Summer of Soul is one powerful film. The Harlem Cultural Festival, the film’s subject, is unfairly tagged by some as the “Black Woodstock” – this event was so much more than another large music festival held in the summer of 1969. If the primary protest at Woodstock centered on not being treated as cannon fodder for Vietnam, the primary protest at the Harlem Cultural Festival centered on being treated as an equal US citizen – a far more fundamental desire and one which had supposedly been guaranteed with landmark legislation just a few years prior.
Summer of Soul chronicles how the size-equivalent of 6 sold out Dodger Stadium events occurred over 6 weekends in Harlem. The acts are classic, of course, but the camera turns to the audience more than one would think in such a film. Appropriately so. Those audience faces tell much about the Black experience in 1969 and the resiliency of the Black community is something to behold. Like Native America, Black America had been subjected to broken promise after broken promise. And then, a year previously, it had lost its most eloquent voice to assassination. What, now, was the way forward?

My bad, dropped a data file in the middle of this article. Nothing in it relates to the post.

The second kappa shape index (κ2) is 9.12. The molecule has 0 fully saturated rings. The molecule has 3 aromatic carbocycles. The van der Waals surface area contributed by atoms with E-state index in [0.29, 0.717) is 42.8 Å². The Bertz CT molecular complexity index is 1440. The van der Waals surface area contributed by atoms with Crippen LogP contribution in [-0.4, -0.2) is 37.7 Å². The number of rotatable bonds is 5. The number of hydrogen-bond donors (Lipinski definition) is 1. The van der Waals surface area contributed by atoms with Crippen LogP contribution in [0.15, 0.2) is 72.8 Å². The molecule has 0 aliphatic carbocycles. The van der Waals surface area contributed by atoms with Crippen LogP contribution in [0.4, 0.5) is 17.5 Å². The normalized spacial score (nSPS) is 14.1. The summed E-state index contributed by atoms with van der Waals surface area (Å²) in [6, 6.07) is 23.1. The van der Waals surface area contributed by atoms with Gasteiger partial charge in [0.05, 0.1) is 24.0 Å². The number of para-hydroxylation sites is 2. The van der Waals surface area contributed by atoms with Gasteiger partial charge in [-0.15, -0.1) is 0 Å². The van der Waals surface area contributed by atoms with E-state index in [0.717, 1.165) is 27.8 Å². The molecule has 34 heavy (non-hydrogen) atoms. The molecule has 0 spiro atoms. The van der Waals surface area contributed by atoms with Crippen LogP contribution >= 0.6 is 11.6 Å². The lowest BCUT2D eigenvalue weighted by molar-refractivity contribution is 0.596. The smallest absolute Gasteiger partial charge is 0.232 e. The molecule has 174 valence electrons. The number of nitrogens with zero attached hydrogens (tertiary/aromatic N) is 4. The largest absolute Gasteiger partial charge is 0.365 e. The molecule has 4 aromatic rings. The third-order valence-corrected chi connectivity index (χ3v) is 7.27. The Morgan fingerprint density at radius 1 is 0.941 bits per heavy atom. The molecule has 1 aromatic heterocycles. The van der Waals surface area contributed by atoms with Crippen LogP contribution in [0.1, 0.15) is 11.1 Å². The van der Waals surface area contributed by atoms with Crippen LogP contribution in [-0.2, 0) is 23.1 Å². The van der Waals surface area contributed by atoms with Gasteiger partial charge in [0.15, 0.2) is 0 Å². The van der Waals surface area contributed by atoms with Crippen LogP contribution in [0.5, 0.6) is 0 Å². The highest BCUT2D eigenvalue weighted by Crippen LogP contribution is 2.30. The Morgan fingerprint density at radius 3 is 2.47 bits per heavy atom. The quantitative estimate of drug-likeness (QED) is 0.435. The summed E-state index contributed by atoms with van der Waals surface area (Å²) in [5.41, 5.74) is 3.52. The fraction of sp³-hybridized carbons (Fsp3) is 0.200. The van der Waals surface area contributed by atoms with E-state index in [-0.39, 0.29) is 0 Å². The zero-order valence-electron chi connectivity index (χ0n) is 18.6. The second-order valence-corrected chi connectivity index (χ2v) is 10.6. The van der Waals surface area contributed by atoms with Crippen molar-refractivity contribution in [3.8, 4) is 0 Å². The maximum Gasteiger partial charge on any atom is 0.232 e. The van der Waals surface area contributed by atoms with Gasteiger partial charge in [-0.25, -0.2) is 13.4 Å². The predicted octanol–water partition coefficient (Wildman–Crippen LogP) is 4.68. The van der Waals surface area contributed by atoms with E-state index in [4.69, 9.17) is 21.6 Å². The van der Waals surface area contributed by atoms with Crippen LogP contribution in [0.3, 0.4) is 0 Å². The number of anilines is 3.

There is healing and fire and inspiration in the music. Little wonder – the sound from within Black churches provides an aural authenticity that grounds all. The Festival audience was not on a casual musical outing. They were congregating and providing witness. They were renewing themselves for battles they knew they shouldn’t have to fight in the first place. So much is in evidence on that stage in Harlem, including a deeply personal piece by Nina Simone that simultaneously introspects and calls for group action. By the time we get to people being interviewed about the first Moon landing (which happened during the Festival), we are not surprised to find that dessert is not a priority for people who haven’t yet eaten.
Woodstock represents a time capsule of days gone by. The Harlem Cultural Festival represents a moment that is, unfortunately, far too relevant today. Yes, the resiliency of the Black community is something to behold. It’s long past time, however, to be relying on it.